The right type and quality of wood fuel is fundamental to the successful, consistent and long term functioning of your biomass boiler. Fuel quality is the biggest cause of the issues our biomass customer support team are called out to fix. Many of which are avoidable. As is being cold, or having cold tenants, or no hot water or missing out on RHI payments because your biomass boiler isn’t working at its most efficient level.
There can be a learning process when switching to biomass boilers, which this blog will aim to help you with. As with anything, you just need to know what to look for.
Good news!!! There is a growing and diverse quality wood fuel supply in this country. It ranges from large scale national distribution of wood pellets (£180-220 a tonne). To small scale, localised wood chip suppliers (£100-120 a tonne). To contract wood chippers if you are lucky enough to have your own wood fuel supply (£40-50 per tonne).
Wood fuel does not grow overnight. From felling the tree to delivery of wood fuel to a biomass boiler, can take anything up to two years. The wood has to dry, or season. This reduces the moisture content from around 50% at felling to the 20-30% required for use as wood chips. This needs at least a year for softwoods, 2 years for hardwoods – including a full summer.
Quality control is important when selecting the wood fuel for chipping to use in a biomass boiler. It should be seasoned before chipping, must be the right moisture content (under 30%) and of the correct size; G30 for use in the Guntamatic Powerchip.
Although specialist fuel grade contract chippers are used, it requires trained operators and regular maintenance, adjustment and sharpening of the cutting blades to achieve the consistency in quality and size. So a good local contract chipper is a good place to start! Quality assurance is a big part of this, which we will go into in a bit more depth, but a visit to the Biomass Energy Centre’s UK fuel supply map is a must!
There are various grades of wood chip, and standards applied that are evolving into European Standards. These standards are best summarised in the FOEST Standards Guide, produced as party of a European Collaborative Project under the Intelligent Energy Europe Programme.
The UK partners for this were Regen SW, the University of Exeter, Severn Wye Energy Agency and SW England Forestry Commission. There is still an overlap in terminology, between national standards (such as the Austrian ONorm Standard), the emerging European Standard, and the British Standard (which is based on the European Standard). Once the European Standard is adopted, this supersedes national standards within member states, as has happened with pellets, where the ENPlus standard is now universal.
Quality Assurance of fuel is both an intrinsic part of meeting the standard, but also an on going part of a suppliers business to ensure the client continues to receive fuel of the right specification for their biomass boiler. There is no universal assurance scheme in the UK, but the leading scheme is the joint Woodsure/HETAS Accreditation Scheme, which provides such a service. (See www.Woodsure.co.uk). This scheme also includes sustainability assurance as part of the criteria.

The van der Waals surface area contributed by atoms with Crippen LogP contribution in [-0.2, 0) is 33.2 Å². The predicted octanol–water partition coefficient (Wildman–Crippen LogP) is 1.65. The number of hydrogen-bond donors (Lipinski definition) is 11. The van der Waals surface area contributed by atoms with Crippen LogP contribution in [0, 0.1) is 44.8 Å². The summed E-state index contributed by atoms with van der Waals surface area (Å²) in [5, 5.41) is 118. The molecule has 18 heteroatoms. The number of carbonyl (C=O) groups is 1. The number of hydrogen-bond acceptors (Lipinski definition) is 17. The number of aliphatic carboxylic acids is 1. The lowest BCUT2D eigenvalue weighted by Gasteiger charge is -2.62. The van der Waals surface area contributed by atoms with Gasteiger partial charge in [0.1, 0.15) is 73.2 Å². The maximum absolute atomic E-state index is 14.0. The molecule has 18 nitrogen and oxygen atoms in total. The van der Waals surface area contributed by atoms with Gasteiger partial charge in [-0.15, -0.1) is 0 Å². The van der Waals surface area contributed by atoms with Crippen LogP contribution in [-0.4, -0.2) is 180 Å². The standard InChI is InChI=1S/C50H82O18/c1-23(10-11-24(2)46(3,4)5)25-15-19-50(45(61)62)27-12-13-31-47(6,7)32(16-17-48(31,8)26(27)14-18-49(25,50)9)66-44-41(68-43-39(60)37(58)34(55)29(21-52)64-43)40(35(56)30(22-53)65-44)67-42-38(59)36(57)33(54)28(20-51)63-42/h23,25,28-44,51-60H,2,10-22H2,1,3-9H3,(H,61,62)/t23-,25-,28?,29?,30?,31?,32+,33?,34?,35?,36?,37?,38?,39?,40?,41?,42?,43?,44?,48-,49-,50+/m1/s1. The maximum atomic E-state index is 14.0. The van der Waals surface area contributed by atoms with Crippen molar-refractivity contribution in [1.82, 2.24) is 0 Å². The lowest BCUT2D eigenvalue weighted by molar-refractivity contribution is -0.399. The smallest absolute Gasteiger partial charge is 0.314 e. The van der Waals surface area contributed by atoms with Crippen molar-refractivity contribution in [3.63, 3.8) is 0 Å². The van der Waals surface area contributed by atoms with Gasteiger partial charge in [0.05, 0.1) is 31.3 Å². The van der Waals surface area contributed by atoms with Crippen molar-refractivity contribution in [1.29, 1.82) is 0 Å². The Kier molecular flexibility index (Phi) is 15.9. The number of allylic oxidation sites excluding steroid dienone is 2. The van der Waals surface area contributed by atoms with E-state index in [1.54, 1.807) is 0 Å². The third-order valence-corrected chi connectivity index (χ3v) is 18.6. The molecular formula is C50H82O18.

Quality is not just assurance and adherence to a standard; it is also linked with industry collaborating to a common goal to provide confidence to the market and users of wood fuel. The Renewable Energy Association (REA) and Confederation of Forest Industries (ConFor) has set up a Wood fuel Suppliers Group, which brings together not only wood fuel suppliers, but all aspects of the wood fuel supply chain, including biomass boiler suppliers, installers and specifiers such as architects and M+E Consultants. The emergence of this group was also supported as part of the FOREST Programme. For a wood fuel supplier, full membership of this group requires quality assurance certification from a scheme such as Woodsure.
So what does this mean for the end user? In selecting the right quality of fuel, we’d always recommend using an accredited supplier. Nationally, there is an online search facility available through the Biomass Energy Centre and developed with the Carbon Trust. This website can be searched based on the boiler site location, and filtered for accredited/assured suppliers. In the South West Region, this map is complemented by the South West Woodshed which as well as containing supplier details also carries a wealth of information on biomass.
Biomass boiler fuel storage is also an important factor often overlooked. It is an important and core part of the design of Treco’s biomass boiler systems. Right from the first time we speak to someone who rings up, we factor in a fuel store with the right amount of size to minimise fills, the right amount of ventilation and measures to prevent the ingress of moisture. Fuel can be blown in through vacuum tubes, fed from an agricultural feed hopper, dropped in from above by a loader or tipped in through a specially designed door. You can build your own biomass boiler fuel store, or we can design and install it for you, or supply the entire boiler room, in a shipping container with everything pre fitted, to drop into place.
We want you to enjoy your biomass boiler and the years of benefit you will gain from saving money, CO2 and getting paid from the RHI. To ensure this, we want you to buy the best fuel, easily and at the best price.
There are now no shortage at all of accredited, quality assured biomass boiler fuel suppliers for you to choose from. This means competition and a level of choice for the biomass boiler owner. We hope this article will help you know what to look for and where to look.